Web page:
Most people who find themselves concerned with the history of Mexico relate to famous figures, monumental events, tide turning battles, or topics about a class and time period, but what concerns me is what Mexico City’s future will be like due to the environmental degradation around the Basin of Mexico. There is an important interrelationship between the city and its environment here. Environmental Degradation in post-conquest Mexico, around the Basin of Mexico, has been often ignored by scholars. In this paper, I will try to show that Mexico’s history concerning the nation’s attitude and relationship with the environment shall continuously shape Mexico City. Mexico has been a land plentiful in resources, but with rapid economic eras such as in Diaz’ presidency capitalizing with the exploitation of natural resources, permanent natural losses such as the complete depletion of Lake Texcoco, and other natural resources have taken place thus creating environmentally hazardous conditions that permeate until today in Mexico and especially in Mexico City.
Mexico five-hundred years ago was a scene that was recorded to be so remarkable and majestic with a sense of a pure and lush landscape however we must first consider if this Eurocentric myth of a “pristine landscape” was indeed the case for pre-Columbian Mexico. There is evidence suggesting the environment was already modified to a degree. Environmental effects from the neolithic age spanning across Central and South America included settled populations such as the Aztecs of Tenochtitlan. Tenochtitlan had an estimated population of over 200,000 inhabitants at its peak and the Basin of Mexico supported this city with natural resources harvested from the lake and the forests around the mountain sides. After the arrival of the Old World epidemics and the decline in the population of indigenous people there was an era of environmental recovery up until 1750. This is when more Europeans were exposed to the Americas and the natural romantics began in works of arts and novels. “The pristine image of 1492 seems to be a myth, then, an image more applicable to 1750, following Indian decline, although recovery had only been partial by that date. There is some substance to this argument, and it should hold up under the scrutiny of further investigation of the considerable evidence available, both written and in the ground” (Denevan). It can be understood that with Denevan’s argument there has always been a degenerating environment since the arrival of man in Mexico and that the land portrayed in the natural romantics would find itself right for the pickings yet again.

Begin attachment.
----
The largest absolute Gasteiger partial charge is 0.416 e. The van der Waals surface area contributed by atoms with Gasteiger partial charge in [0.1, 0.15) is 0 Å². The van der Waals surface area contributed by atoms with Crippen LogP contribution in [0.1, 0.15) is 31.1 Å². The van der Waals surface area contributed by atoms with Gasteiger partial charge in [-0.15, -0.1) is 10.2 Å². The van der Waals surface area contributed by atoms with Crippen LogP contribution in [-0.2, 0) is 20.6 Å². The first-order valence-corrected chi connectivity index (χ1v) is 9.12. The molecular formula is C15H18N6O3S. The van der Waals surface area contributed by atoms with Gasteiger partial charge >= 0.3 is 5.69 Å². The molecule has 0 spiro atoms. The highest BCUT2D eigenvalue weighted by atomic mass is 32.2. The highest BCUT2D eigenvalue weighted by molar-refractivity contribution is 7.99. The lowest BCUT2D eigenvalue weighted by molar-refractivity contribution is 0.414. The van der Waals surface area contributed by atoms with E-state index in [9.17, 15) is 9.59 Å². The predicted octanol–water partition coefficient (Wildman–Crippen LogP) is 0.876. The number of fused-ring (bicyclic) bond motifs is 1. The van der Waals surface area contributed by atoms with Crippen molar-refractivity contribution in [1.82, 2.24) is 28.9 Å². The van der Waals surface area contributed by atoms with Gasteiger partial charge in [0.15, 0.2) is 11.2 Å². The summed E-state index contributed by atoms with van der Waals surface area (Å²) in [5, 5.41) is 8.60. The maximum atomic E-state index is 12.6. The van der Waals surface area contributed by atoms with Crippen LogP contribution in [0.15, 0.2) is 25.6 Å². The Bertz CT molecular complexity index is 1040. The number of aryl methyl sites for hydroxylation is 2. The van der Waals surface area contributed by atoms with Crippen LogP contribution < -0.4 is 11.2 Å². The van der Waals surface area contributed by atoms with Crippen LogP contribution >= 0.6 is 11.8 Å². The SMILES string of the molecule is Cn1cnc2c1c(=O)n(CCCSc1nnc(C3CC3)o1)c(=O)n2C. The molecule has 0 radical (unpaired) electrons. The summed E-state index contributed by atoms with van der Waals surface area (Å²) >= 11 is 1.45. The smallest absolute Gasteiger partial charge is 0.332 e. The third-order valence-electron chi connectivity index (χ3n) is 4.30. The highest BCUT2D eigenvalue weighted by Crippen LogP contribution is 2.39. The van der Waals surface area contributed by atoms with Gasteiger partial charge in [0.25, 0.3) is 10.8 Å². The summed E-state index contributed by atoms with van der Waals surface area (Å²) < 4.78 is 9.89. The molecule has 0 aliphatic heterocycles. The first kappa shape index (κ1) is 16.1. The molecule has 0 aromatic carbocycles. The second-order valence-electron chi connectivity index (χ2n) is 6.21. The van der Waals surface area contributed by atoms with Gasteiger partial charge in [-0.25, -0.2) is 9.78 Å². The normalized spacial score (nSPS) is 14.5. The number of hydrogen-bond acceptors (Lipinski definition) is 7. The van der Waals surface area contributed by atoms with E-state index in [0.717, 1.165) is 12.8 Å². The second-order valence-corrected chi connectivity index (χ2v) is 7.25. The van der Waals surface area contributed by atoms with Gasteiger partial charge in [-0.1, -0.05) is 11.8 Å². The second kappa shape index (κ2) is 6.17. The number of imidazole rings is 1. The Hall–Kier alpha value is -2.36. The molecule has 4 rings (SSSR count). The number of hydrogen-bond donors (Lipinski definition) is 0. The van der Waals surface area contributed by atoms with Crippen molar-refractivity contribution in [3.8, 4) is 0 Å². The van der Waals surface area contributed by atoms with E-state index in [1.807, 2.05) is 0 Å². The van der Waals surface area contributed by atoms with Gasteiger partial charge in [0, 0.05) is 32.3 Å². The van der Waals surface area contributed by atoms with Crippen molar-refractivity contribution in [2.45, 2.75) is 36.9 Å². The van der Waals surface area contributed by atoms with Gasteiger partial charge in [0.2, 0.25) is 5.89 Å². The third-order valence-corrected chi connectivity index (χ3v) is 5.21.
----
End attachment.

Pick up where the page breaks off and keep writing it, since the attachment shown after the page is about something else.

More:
The continued behavior of resource exploitation of the lands of Mexico carries heavily over into the Porfiriato with nearly ninety percent of the economy relying on exported precious minerals, ore, and raw materials. During the Porfiriato there was a series of foreign investment and capital exchanged with Mexico for these natural resources which allowed Mexico to have a rapid period of economic growth. This unearthing of non-renewable resources left environmental casualties across Mexico particularly with the forests. The “...local fuel-wood demand must have been quite intense, leading to the repeated of cutting of oak for firewood and charcoal, especially near the larger mines” (Mathews). In addition the mule and donkey trains during this time required pasteurized land to travel on and graze upon leading to further deforestation. Mexico never developed a second industrial revolution and lacked the technology to create capital goods which later deprived Mexico from domestic investments. This inability to become a sustainable country is what ultimately devastated the environment and is a characteristic I believe you can see until this day especially in Mexico City.
What I found so fascinating when I began storming up a topic for this paper was the clever system in which the Aztec People of Tenochtitlan thrived on. A...
Cited: Buckingham, Susan, and Mike Turner. Understanding Environmental Issues. London: SAGE Publications Inc., 2008. 235-264. Web.
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